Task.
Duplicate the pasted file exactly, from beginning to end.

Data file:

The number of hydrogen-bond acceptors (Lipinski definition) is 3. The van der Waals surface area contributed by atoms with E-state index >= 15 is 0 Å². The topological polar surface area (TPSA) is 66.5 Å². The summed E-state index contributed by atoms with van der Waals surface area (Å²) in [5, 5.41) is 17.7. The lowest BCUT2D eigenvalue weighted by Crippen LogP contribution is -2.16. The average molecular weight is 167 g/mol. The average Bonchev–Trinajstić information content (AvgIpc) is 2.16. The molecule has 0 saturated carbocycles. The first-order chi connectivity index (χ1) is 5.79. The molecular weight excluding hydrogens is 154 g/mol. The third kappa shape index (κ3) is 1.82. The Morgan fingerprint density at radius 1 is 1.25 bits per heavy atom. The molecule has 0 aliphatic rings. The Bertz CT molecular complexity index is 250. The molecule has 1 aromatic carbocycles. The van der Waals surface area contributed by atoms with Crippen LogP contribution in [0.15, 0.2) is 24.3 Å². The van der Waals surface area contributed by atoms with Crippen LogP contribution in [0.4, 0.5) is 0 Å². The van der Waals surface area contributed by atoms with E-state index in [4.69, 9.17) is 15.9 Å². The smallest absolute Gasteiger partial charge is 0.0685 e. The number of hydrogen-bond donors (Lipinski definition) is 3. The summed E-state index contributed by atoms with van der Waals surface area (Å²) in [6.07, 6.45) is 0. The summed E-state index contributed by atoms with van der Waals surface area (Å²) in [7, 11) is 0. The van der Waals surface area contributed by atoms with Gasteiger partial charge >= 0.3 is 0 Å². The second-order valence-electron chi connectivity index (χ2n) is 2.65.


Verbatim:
The number of hydrogen-bond acceptors (Lipinski definition) is 3. The van der Waals surface area contributed by atoms with E-state index >= 15 is 0 Å². The topological polar surface area (TPSA) is 66.5 Å². The summed E-state index contributed by atoms with van der Waals surface area (Å²) in [5, 5.41) is 17.7. The lowest BCUT2D eigenvalue weighted by Crippen LogP contribution is -2.16. The average molecular weight is 167 g/mol. The average Bonchev–Trinajstić information content (AvgIpc) is 2.16. The molecule has 0 saturated carbocycles. The first-order chi connectivity index (χ1) is 5.79. The molecular weight excluding hydrogens is 154 g/mol. The third kappa shape index (κ3) is 1.82. The Morgan fingerprint density at radius 1 is 1.25 bits per heavy atom. The molecule has 0 aliphatic rings. The Bertz CT molecular complexity index is 250. The molecule has 1 aromatic carbocycles. The van der Waals surface area contributed by atoms with Crippen LogP contribution in [0.15, 0.2) is 24.3 Å². The van der Waals surface area contributed by atoms with Crippen LogP contribution in [0.4, 0.5) is 0 Å². The van der Waals surface area contributed by atoms with E-state index in [4.69, 9.17) is 15.9 Å². The smallest absolute Gasteiger partial charge is 0.0685 e. The number of hydrogen-bond donors (Lipinski definition) is 3. The summed E-state index contributed by atoms with van der Waals surface area (Å²) in [6.07, 6.45) is 0. The summed E-state index contributed by atoms with van der Waals surface area (Å²) in [7, 11) is 0. The van der Waals surface area contributed by atoms with Gasteiger partial charge >= 0.3 is 0 Å². The second-order valence-electron chi connectivity index (χ2n) is 2.65.